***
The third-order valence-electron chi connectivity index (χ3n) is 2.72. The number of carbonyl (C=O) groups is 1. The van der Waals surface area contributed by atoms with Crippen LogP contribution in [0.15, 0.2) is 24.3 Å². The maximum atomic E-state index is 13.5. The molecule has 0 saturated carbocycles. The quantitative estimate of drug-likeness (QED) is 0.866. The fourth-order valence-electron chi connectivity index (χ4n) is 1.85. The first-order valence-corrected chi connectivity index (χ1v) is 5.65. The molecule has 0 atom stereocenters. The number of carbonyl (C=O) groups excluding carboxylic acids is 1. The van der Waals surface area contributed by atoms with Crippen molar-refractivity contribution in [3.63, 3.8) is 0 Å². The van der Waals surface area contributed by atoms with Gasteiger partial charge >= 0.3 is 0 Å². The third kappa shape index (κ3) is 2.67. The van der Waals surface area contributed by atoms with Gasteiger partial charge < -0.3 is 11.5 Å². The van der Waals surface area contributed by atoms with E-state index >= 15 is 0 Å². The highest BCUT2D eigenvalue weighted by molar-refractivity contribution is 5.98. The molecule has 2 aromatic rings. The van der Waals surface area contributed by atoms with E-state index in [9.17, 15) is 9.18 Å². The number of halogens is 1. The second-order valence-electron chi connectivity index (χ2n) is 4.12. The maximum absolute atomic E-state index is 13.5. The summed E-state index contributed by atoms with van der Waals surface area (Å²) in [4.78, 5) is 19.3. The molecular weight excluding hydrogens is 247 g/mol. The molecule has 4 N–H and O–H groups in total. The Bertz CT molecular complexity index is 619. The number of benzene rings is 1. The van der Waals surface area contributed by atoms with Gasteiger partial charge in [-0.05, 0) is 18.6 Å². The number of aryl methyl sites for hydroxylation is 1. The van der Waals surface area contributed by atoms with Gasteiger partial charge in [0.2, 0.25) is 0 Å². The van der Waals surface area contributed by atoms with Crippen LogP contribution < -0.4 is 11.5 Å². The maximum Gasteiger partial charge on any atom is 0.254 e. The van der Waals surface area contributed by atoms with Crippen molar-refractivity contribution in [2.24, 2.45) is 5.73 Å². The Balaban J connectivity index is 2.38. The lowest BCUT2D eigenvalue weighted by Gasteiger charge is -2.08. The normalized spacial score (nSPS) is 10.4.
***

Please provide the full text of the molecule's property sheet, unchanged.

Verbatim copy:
The third-order valence-electron chi connectivity index (χ3n) is 2.72. The number of carbonyl (C=O) groups is 1. The van der Waals surface area contributed by atoms with Crippen LogP contribution in [0.15, 0.2) is 24.3 Å². The maximum atomic E-state index is 13.5. The molecule has 0 saturated carbocycles. The quantitative estimate of drug-likeness (QED) is 0.866. The fourth-order valence-electron chi connectivity index (χ4n) is 1.85. The first-order valence-corrected chi connectivity index (χ1v) is 5.65. The molecule has 0 atom stereocenters. The number of carbonyl (C=O) groups excluding carboxylic acids is 1. The van der Waals surface area contributed by atoms with Crippen molar-refractivity contribution in [3.63, 3.8) is 0 Å². The van der Waals surface area contributed by atoms with Gasteiger partial charge >= 0.3 is 0 Å². The third kappa shape index (κ3) is 2.67. The van der Waals surface area contributed by atoms with Gasteiger partial charge < -0.3 is 11.5 Å². The van der Waals surface area contributed by atoms with E-state index >= 15 is 0 Å². The highest BCUT2D eigenvalue weighted by molar-refractivity contribution is 5.98. The molecule has 2 aromatic rings. The van der Waals surface area contributed by atoms with E-state index in [9.17, 15) is 9.18 Å². The number of halogens is 1. The second-order valence-electron chi connectivity index (χ2n) is 4.12. The maximum absolute atomic E-state index is 13.5. The summed E-state index contributed by atoms with van der Waals surface area (Å²) in [4.78, 5) is 19.3. The molecular weight excluding hydrogens is 247 g/mol. The molecule has 4 N–H and O–H groups in total. The Bertz CT molecular complexity index is 619. The number of benzene rings is 1. The van der Waals surface area contributed by atoms with Gasteiger partial charge in [-0.05, 0) is 18.6 Å². The number of aryl methyl sites for hydroxylation is 1. The van der Waals surface area contributed by atoms with Gasteiger partial charge in [0.2, 0.25) is 0 Å². The van der Waals surface area contributed by atoms with Crippen LogP contribution < -0.4 is 11.5 Å². The maximum Gasteiger partial charge on any atom is 0.254 e. The van der Waals surface area contributed by atoms with Crippen molar-refractivity contribution in [2.24, 2.45) is 5.73 Å². The Balaban J connectivity index is 2.38. The lowest BCUT2D eigenvalue weighted by Gasteiger charge is -2.08. The normalized spacial score (nSPS) is 10.4.